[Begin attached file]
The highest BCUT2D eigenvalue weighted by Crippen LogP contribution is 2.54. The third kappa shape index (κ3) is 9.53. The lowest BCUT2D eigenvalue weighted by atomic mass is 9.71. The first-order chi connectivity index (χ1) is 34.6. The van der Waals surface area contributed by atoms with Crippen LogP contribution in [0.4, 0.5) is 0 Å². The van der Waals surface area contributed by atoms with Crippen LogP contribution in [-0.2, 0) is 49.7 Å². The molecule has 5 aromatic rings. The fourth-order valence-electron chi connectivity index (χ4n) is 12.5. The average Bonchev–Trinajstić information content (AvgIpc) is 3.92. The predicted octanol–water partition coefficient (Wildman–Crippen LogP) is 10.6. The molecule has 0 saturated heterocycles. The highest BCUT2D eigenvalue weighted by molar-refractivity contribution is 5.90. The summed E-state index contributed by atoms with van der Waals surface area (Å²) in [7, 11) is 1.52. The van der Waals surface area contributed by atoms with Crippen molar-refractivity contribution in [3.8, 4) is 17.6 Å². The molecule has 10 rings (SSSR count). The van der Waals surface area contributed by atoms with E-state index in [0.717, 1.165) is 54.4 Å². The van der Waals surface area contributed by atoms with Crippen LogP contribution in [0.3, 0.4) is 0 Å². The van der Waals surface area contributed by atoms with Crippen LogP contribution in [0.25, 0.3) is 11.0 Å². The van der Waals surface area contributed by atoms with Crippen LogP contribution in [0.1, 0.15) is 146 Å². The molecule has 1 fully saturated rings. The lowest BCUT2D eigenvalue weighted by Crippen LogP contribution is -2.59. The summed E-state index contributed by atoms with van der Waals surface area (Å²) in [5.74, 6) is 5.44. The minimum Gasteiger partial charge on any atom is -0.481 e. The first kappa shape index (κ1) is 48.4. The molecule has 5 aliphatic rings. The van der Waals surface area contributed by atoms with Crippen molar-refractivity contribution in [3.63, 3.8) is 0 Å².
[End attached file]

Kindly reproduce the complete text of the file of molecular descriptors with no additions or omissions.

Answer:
The highest BCUT2D eigenvalue weighted by Crippen LogP contribution is 2.54. The third kappa shape index (κ3) is 9.53. The lowest BCUT2D eigenvalue weighted by atomic mass is 9.71. The first-order chi connectivity index (χ1) is 34.6. The van der Waals surface area contributed by atoms with Crippen LogP contribution in [0.4, 0.5) is 0 Å². The van der Waals surface area contributed by atoms with Crippen LogP contribution in [-0.2, 0) is 49.7 Å². The molecule has 5 aromatic rings. The fourth-order valence-electron chi connectivity index (χ4n) is 12.5. The average Bonchev–Trinajstić information content (AvgIpc) is 3.92. The predicted octanol–water partition coefficient (Wildman–Crippen LogP) is 10.6. The molecule has 0 saturated heterocycles. The highest BCUT2D eigenvalue weighted by molar-refractivity contribution is 5.90. The summed E-state index contributed by atoms with van der Waals surface area (Å²) in [7, 11) is 1.52. The van der Waals surface area contributed by atoms with Crippen molar-refractivity contribution in [3.8, 4) is 17.6 Å². The molecule has 10 rings (SSSR count). The van der Waals surface area contributed by atoms with E-state index in [0.717, 1.165) is 54.4 Å². The van der Waals surface area contributed by atoms with Crippen LogP contribution in [0.3, 0.4) is 0 Å². The van der Waals surface area contributed by atoms with Crippen LogP contribution in [0.25, 0.3) is 11.0 Å². The van der Waals surface area contributed by atoms with Crippen LogP contribution in [0.1, 0.15) is 146 Å². The molecule has 1 fully saturated rings. The lowest BCUT2D eigenvalue weighted by Crippen LogP contribution is -2.59. The summed E-state index contributed by atoms with van der Waals surface area (Å²) in [5.74, 6) is 5.44. The minimum Gasteiger partial charge on any atom is -0.481 e. The first kappa shape index (κ1) is 48.4. The molecule has 5 aliphatic rings. The van der Waals surface area contributed by atoms with Crippen molar-refractivity contribution in [3.63, 3.8) is 0 Å².